EURRECA (EURopean micronutrient RECommendations Aligned), funded by the European Commission and coordinated by ILSI Europe, was a Network of Excellence that developed methodologies to standardise the process of setting micronutrient recommendations. The EURRECA Network, which included 35 partners comprising more than 200 scientists from 17 European countries working for over 5 years, has now published the final set of papers documenting their outputs, as a special issue of Critical Reviews in Food Science and Nutrition. The papers are available here.
Vitamin D Fortification: Implications for Nutrition Programming in Southeast Asia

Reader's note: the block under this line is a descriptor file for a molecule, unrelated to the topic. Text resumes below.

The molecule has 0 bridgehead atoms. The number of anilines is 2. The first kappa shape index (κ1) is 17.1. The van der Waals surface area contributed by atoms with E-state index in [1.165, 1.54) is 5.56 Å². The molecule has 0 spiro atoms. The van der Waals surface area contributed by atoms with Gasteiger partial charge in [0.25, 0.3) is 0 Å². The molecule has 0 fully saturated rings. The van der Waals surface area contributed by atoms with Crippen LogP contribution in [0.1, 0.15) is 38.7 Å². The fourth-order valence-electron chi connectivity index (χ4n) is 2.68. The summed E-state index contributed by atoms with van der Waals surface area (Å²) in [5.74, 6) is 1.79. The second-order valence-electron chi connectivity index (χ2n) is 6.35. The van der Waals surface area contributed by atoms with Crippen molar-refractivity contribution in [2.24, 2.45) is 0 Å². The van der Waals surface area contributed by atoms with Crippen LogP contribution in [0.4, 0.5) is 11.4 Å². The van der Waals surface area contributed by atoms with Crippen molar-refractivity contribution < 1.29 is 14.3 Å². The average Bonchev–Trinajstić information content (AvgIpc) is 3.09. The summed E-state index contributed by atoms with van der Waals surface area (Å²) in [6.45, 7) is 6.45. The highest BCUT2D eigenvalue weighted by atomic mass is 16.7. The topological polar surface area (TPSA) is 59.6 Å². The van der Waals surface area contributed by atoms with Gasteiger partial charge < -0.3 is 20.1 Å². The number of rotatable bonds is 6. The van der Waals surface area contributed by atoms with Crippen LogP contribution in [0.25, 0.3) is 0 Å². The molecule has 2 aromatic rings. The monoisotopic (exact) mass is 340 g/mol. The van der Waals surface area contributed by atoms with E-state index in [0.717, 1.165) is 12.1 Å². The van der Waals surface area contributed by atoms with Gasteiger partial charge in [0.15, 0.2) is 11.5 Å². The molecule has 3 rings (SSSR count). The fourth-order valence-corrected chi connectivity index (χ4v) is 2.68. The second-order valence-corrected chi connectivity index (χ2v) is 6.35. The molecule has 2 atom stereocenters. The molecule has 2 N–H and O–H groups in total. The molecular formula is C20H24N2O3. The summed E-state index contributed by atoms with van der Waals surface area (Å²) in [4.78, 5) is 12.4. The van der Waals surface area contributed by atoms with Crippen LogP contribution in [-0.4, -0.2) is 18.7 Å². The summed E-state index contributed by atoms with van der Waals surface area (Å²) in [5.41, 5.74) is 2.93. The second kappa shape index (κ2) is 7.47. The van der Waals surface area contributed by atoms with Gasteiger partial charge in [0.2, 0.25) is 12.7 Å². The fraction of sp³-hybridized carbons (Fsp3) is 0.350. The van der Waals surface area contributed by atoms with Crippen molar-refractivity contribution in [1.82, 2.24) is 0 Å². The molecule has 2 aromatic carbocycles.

Vitamin D deficiency or insufficiency is being found more commonly in Southeast Asia, despite access to regular sunshine, due to a reduction in exposure to sunlight primarily caused by lifestyle changes. In addition, there is low consumption of foods naturally containing vitamin D in this region. A recent review by Yang et al estimated, based on dietary intakes available from several Southeast Asian countries, whether food fortification has the potential to increase daily vitamin D intakes among women of reproductive age and other targeted groups. The review showed that fortification of widely consumed foods, such as edible oil, with Vitamin D could contribute to improved Vitamin D status in Southeast Asian countries, and recommended that more nationally-represented studies of Vitamin D status be conducted in the region. The study is available here.
Iodine: Importance During Pregnancy and Impact of Mandatory Fortification